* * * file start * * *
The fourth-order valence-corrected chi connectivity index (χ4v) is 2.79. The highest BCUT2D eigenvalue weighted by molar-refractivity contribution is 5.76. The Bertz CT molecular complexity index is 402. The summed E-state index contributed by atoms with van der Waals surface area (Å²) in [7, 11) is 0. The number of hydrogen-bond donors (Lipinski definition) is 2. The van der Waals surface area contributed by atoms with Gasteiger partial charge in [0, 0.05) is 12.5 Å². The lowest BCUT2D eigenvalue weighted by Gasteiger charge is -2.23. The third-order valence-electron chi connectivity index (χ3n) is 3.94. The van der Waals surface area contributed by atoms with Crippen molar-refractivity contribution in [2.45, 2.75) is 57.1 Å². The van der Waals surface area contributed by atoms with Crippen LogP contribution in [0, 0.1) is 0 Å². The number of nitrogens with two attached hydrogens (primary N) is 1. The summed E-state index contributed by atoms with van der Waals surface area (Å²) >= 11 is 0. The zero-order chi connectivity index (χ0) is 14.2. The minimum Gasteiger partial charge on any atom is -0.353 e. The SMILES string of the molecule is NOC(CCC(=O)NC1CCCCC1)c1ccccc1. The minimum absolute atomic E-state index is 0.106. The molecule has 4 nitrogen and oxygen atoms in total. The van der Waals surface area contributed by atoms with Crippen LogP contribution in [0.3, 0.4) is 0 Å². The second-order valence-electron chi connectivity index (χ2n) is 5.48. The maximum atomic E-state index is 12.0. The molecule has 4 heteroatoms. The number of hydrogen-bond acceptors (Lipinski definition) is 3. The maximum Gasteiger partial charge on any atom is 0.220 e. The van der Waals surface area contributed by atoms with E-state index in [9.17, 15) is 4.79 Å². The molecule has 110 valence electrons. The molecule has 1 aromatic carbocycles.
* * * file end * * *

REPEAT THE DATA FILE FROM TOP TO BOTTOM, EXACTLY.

The fourth-order valence-corrected chi connectivity index (χ4v) is 2.79. The highest BCUT2D eigenvalue weighted by molar-refractivity contribution is 5.76. The Bertz CT molecular complexity index is 402. The summed E-state index contributed by atoms with van der Waals surface area (Å²) in [7, 11) is 0. The number of hydrogen-bond donors (Lipinski definition) is 2. The van der Waals surface area contributed by atoms with Gasteiger partial charge in [0, 0.05) is 12.5 Å². The lowest BCUT2D eigenvalue weighted by Gasteiger charge is -2.23. The third-order valence-electron chi connectivity index (χ3n) is 3.94. The van der Waals surface area contributed by atoms with Crippen molar-refractivity contribution in [2.45, 2.75) is 57.1 Å². The van der Waals surface area contributed by atoms with Crippen LogP contribution in [0, 0.1) is 0 Å². The number of nitrogens with two attached hydrogens (primary N) is 1. The summed E-state index contributed by atoms with van der Waals surface area (Å²) >= 11 is 0. The zero-order chi connectivity index (χ0) is 14.2. The minimum Gasteiger partial charge on any atom is -0.353 e. The SMILES string of the molecule is NOC(CCC(=O)NC1CCCCC1)c1ccccc1. The minimum absolute atomic E-state index is 0.106. The molecule has 4 nitrogen and oxygen atoms in total. The van der Waals surface area contributed by atoms with Crippen LogP contribution in [0.3, 0.4) is 0 Å². The second-order valence-electron chi connectivity index (χ2n) is 5.48. The maximum atomic E-state index is 12.0. The molecule has 4 heteroatoms. The number of hydrogen-bond acceptors (Lipinski definition) is 3. The maximum Gasteiger partial charge on any atom is 0.220 e. The van der Waals surface area contributed by atoms with E-state index in [9.17, 15) is 4.79 Å². The molecule has 110 valence electrons. The molecule has 1 aromatic carbocycles.